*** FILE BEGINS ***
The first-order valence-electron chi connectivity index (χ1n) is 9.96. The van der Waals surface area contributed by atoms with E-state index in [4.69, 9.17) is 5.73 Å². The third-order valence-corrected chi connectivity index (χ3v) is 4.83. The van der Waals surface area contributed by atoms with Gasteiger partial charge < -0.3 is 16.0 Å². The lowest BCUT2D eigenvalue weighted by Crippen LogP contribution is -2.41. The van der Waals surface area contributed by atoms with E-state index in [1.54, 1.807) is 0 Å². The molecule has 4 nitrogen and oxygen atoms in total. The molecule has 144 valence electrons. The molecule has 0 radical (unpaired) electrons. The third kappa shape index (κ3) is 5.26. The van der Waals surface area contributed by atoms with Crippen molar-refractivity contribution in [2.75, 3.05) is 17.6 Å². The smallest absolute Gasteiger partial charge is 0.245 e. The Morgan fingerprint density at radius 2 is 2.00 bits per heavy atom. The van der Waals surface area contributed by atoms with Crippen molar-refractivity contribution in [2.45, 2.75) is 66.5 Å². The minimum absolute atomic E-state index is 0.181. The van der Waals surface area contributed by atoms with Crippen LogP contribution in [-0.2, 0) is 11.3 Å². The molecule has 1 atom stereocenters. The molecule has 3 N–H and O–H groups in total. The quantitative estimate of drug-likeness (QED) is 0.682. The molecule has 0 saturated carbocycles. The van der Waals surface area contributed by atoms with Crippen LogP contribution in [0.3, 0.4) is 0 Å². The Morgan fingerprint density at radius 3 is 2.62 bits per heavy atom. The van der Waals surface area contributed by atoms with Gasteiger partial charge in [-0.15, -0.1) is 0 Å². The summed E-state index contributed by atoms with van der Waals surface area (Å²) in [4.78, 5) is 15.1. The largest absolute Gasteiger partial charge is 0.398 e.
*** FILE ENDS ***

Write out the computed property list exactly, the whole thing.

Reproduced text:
The first-order valence-electron chi connectivity index (χ1n) is 9.96. The van der Waals surface area contributed by atoms with E-state index in [4.69, 9.17) is 5.73 Å². The third-order valence-corrected chi connectivity index (χ3v) is 4.83. The van der Waals surface area contributed by atoms with Gasteiger partial charge < -0.3 is 16.0 Å². The lowest BCUT2D eigenvalue weighted by Crippen LogP contribution is -2.41. The van der Waals surface area contributed by atoms with E-state index in [1.54, 1.807) is 0 Å². The molecule has 4 nitrogen and oxygen atoms in total. The molecule has 144 valence electrons. The molecule has 0 radical (unpaired) electrons. The third kappa shape index (κ3) is 5.26. The van der Waals surface area contributed by atoms with Crippen molar-refractivity contribution in [2.75, 3.05) is 17.6 Å². The smallest absolute Gasteiger partial charge is 0.245 e. The Morgan fingerprint density at radius 2 is 2.00 bits per heavy atom. The van der Waals surface area contributed by atoms with Crippen molar-refractivity contribution in [2.45, 2.75) is 66.5 Å². The minimum absolute atomic E-state index is 0.181. The van der Waals surface area contributed by atoms with Crippen LogP contribution in [-0.2, 0) is 11.3 Å². The molecule has 1 atom stereocenters. The molecule has 3 N–H and O–H groups in total. The quantitative estimate of drug-likeness (QED) is 0.682. The molecule has 0 saturated carbocycles. The van der Waals surface area contributed by atoms with Crippen LogP contribution in [0.3, 0.4) is 0 Å². The Morgan fingerprint density at radius 3 is 2.62 bits per heavy atom. The van der Waals surface area contributed by atoms with Gasteiger partial charge in [-0.15, -0.1) is 0 Å². The summed E-state index contributed by atoms with van der Waals surface area (Å²) in [4.78, 5) is 15.1. The largest absolute Gasteiger partial charge is 0.398 e.